The models continue to show a major storm for Wednesday into Wednesday night. It will be a stormy day by Wednesday afternoon with high gusty winds. (At one point today, it appeared that warm air might move in, but the newest models are showing significant snow accumulation for Wednesday afternoon and night.) Here’s the latest GEFS snow totals by late Wednesday night—
Here’s the NBM 75 Percentile snow totals—
Very clear is the sharp cut off in NJ as temperature will be too warm for much accumulation there.
While I’m at it, I thought I’d share the latest GEFS snow accumulation forecast for this coming Wednesday into Thursday
The dip in the jet flow that gave us the thunderstorms Monday and the colder weather today will be an ongoing feature of the weather pattern this week and this weekend.
Low pressure developing near the Gulf of Mexico at the end of the week will move up the coast this weekend. Any other year, this would be a recipe for snow with the track of this storm, but the theme of this year so far is what I call “the lack of really cold air”.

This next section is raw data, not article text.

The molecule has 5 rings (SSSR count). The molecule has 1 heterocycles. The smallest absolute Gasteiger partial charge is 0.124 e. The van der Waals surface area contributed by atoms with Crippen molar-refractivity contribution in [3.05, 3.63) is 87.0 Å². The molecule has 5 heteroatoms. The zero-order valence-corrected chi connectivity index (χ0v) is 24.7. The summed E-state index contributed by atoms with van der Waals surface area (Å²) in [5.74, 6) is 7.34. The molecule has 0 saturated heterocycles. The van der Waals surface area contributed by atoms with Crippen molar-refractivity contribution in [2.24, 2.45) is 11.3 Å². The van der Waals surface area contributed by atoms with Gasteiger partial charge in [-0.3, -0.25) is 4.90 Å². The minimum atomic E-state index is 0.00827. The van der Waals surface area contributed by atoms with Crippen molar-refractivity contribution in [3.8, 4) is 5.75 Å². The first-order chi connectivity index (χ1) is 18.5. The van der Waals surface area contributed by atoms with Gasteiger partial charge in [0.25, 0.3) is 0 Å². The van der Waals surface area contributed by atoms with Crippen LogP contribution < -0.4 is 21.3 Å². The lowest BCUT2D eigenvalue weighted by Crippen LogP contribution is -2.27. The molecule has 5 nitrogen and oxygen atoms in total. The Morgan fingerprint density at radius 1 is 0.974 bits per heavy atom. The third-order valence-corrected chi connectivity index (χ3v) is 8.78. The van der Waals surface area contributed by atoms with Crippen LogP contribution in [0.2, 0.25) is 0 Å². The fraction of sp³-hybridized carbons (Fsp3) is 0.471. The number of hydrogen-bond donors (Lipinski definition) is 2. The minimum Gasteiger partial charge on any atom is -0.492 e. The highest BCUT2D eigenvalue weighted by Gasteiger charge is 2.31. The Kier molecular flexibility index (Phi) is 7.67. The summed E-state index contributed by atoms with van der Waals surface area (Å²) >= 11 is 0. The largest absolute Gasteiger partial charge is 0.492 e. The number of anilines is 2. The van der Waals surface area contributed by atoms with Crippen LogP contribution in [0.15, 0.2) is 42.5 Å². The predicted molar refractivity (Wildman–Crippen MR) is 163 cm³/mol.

There’s much uncertainty with the development, track and timing of this low pressure system. The current GEFS model shows the low pressure system at 1 PM Saturday—
The German global ICON model has a more intensified low pressure system that takes a faster, more coastal track—
The Canadian global is somewhat similar to the GEFS—
All the models keep the storm warm enough for the precipitation to be RAIN for us on Saturday. (Some snow flurries early Sunday morning possible.)
Either way, Saturday looks stormy and Sunday looks to be windy and unsettled. This is an interesting scenario. Stay tuned.